Voyage To The North

Voyage To The North

By Nick and Kim Hardin 

 

“Heeyyyyy…. You’re dropping me!”  


“Say it again!” I said as I pedaled ahead, dropping Nick like a bad habit, as I pedaled up Morning Mountain in Nelson, BC. Being somewhat pint sized has its perks - you can ride under low trees, sneak tiny hands into small spaces, and most importantly pedal your e-bike at a higher level of assist than your buddies if you’re looking to align battery burn rates. 


 

After nearly three weeks on the road, we were well into our road trip groove - Wake up, smell the coffee, run the doggos, and be on trail by 10am. We pedaled until dusk most days - never driving more than 4 hours between destinations, and made sure to enjoy all the local eats & swimming holes. Starting in Whistler, we slowly made our way to Sun Peaks (Kamloops), Revelstoke, Golden, Retallack & finally Nelson.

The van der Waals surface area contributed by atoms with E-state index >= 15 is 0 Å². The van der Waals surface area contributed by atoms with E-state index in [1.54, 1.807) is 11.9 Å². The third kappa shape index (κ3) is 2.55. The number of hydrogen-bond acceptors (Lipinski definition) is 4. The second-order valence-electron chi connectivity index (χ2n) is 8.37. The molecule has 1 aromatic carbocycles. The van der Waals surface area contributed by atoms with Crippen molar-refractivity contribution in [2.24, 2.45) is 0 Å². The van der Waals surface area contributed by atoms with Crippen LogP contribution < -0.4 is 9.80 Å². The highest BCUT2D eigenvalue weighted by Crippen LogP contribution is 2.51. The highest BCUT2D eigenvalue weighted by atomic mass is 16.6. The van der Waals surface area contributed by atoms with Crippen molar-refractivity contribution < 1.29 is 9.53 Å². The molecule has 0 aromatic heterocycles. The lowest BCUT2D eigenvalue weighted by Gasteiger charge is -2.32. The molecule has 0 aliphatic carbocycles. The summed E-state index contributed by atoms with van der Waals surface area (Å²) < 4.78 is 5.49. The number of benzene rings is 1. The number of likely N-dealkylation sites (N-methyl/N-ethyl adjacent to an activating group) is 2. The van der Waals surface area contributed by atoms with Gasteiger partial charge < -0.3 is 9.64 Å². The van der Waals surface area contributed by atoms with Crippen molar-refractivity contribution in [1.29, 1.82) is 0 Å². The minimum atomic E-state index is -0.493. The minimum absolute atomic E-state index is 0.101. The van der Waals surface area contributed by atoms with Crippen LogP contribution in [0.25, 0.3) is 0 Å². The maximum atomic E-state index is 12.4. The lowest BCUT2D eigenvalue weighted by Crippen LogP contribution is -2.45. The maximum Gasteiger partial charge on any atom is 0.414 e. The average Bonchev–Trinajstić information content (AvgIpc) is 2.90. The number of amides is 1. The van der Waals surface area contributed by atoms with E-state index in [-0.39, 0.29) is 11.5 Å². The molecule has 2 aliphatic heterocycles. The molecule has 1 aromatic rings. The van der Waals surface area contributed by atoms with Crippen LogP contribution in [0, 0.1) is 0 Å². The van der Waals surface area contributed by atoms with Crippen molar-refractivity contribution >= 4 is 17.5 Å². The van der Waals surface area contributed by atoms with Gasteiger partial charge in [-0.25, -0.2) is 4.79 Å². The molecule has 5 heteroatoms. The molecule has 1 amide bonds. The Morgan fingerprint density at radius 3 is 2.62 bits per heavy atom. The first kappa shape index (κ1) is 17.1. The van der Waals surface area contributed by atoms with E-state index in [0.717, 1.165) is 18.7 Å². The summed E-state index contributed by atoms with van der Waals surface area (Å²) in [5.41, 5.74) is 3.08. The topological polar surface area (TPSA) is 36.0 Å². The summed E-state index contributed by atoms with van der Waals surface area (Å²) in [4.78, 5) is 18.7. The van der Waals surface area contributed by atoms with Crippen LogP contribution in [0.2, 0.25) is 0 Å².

What started originally as an adventure + climb 3k everyday sort of trip turned into a hit all the bike parks on our Wreckoning’s and ride as much trail as we could in between on our Epocalypse’s - the perks of getting sick. After a few weeks of jump progression on Dirt Merchant and D1 at Whistler with “Jimmy”, Kim’s “when shit gets real'' alter-ego, we were keen to keep it going - In classic Hardin style, we sought out all the spicy hits & loamers, climbed until our batteries died, and we ran out of daylight. When our e-bikes died, we’d throw a leg over our Wreckers, and keep on going - because why not? Nick was keen to set record air time, and on occasion, “Jimmy” would show face, and join the party. 


From Whistler, we headed East to Sun Peaks Bike Park for a quick flow check on the way to Retallack. Sitting in the mountains above Kamloops, Sun Peaks is a decent sized bike park, complete with everything from tech steeps to flow jump lines, not to mention, a complete lack of lift lines and braker bumps. We embraced the park rat mentality, camping in the parking lot, and lapped open to close for a few days - Highly suggest checking out a full Steam Shovel for bigger hits, Stella Blue & Bad Habit > Super Nugget for flowy no-stress jump lines. Big ups to Ted Morton of the Canadian Enduro Series for his creations! Prefer hand built trail? Check out the trails across the way - small climbs for rad descents, such as El Dorado!